The Christie at Macclesfield has appointed its first staff to key roles as recruitment begins for the £26 million cancer centre, due to open in December 2021.
A team of three people will be responsible for maintaining one CT scanner and two radiotherapy treatment machines or linear accelerators which generate the x-ray beams to treat cancer. Two engineers and a physicist will help ensure that the scanner and radiotherapy equipment at The Christie at Macclesfield are safe, accurate, and available for patient treatment.
Lee Smith (51) from Wythenshawe is the new engineering manager for The Christie at Macclesfield and he will work with former Royal Navy engineer Lee Nixon (40) from Middlewich who has been appointed as a medical systems engineer. Physicist James Agnew (34) who lives in Glossop completes the trio.
Having worked at Wythenshawe Hospital for almost 30 years maintaining medical devices in various maternity and adult ICU departments, initially as part of The Christie Medical Physics and Engineering team, but more recently as part of the Manchester University Foundation Trust, Lee Smith is looking forward to this new and exciting challenge.
Lee Nixon (40) from Middlewich swaps a 23-year career travelling around the world as a submarine weapons engineer to help keep The Christie’s radiotherapy machines targeted and locked onto cancer. Whilst researching career options toward the end of his Navy contract, Lee realised that the basic components of the radar systems which he had previously maintained on submarines were similar to those in the linear accelerators used for radiotherapy. He said:
“I wanted to work for The Christie because it is a trusted and highly regarded organisation. This job means I will be using my existing skills in a new way whilst doing something very rewarding to support patient care for people with cancer.”
Lee plans to run the Manchester Marathon in October this year to help raise money for The Christie at Macclesfield charity appeal. The Christie charity needs to raise £23 million for the new centre.
James Agnew (34) is the youngest of the trio and has been appointed as a clinical scientist for The Christie at Macclesfield. He started at The Christie as a trainee medical physicist in 2013 after completing a PhD in particle physics at The University of Manchester. His expertise in the impact of strong magnetic fields on the way radiation dose is measured set him up to work on The Christie’s cutting edge MR-linac treatment machine – one of only seven in the world at the time it was commissioned. James also works in the wider radiotherapy department at The Christie making and checking patient treatment plans. He said:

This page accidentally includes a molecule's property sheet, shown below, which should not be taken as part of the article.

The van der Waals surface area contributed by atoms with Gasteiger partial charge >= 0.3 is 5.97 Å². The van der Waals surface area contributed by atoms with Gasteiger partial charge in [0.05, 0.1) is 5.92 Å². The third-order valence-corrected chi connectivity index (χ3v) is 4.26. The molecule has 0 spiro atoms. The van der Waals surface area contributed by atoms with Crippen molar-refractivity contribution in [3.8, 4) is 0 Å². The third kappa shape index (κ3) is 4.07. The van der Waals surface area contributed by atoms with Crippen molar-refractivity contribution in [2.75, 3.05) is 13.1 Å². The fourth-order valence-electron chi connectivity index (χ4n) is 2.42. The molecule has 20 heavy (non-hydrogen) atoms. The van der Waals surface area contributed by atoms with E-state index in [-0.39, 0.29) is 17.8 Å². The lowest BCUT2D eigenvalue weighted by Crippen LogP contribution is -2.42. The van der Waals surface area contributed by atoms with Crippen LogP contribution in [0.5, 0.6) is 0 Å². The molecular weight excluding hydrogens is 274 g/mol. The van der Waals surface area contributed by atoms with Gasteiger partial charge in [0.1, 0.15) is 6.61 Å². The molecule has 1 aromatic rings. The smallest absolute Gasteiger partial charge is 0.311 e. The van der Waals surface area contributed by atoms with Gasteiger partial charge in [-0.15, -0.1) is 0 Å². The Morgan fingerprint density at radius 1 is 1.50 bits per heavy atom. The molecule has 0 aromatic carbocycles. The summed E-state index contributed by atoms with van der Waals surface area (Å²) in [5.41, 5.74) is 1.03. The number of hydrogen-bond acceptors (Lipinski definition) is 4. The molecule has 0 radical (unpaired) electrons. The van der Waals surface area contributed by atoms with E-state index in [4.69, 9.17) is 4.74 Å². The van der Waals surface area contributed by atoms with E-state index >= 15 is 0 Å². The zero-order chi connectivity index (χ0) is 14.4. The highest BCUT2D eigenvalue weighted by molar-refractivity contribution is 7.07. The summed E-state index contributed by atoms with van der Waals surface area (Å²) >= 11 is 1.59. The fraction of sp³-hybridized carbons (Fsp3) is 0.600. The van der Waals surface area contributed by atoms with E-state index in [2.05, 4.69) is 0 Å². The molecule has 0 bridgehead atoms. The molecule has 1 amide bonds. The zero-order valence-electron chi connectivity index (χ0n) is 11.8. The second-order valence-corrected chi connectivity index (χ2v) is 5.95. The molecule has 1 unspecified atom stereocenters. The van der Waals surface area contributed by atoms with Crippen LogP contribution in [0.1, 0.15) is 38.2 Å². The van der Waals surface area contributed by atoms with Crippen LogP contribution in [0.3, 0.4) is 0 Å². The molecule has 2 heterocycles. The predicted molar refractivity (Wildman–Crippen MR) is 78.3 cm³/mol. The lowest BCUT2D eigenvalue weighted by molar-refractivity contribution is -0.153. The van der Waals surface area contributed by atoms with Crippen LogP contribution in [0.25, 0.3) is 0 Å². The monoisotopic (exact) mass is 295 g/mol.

“I’m very excited about my new role. I’ve got the experience of working in a small team closely with engineers and radiographers to set up a new service at The Christie – the MR-linac. This will be invaluable for The Christie at Macclesfield as we aim to get the radiotherapy service up and running as quickly as possible so we can start treating patients. The Christie at Macclesfield will treat people closer to home and avoid them having to come all the way into Manchester and that means they can get back to doing what matters to them sooner.
“I’ll be responsible for ensuring that the radiotherapy equipment is installed and operates correctly and that the radiation output from each of the machines is safe for treating patients. Once the centre is up and running I’ll be the main point of contact between the physics team and other staff groups like the radiographers and engineers to keep the service running smoothly.”
The Christie at Macclesfield will transform cancer care, providing care closer to home for more than 1,500 patients a year. The new centre at Macclesfield Hospital will provide a range of holistic services including radiotherapy, chemotherapy and a wider range of clinical trials than at present; it will provide 46,000 cancer patient appointments and visits each year.
Photo: (Left to right) Lee Nixon, James Agnew and Lee Smith outside The Christie hospital in Withington, Manchester.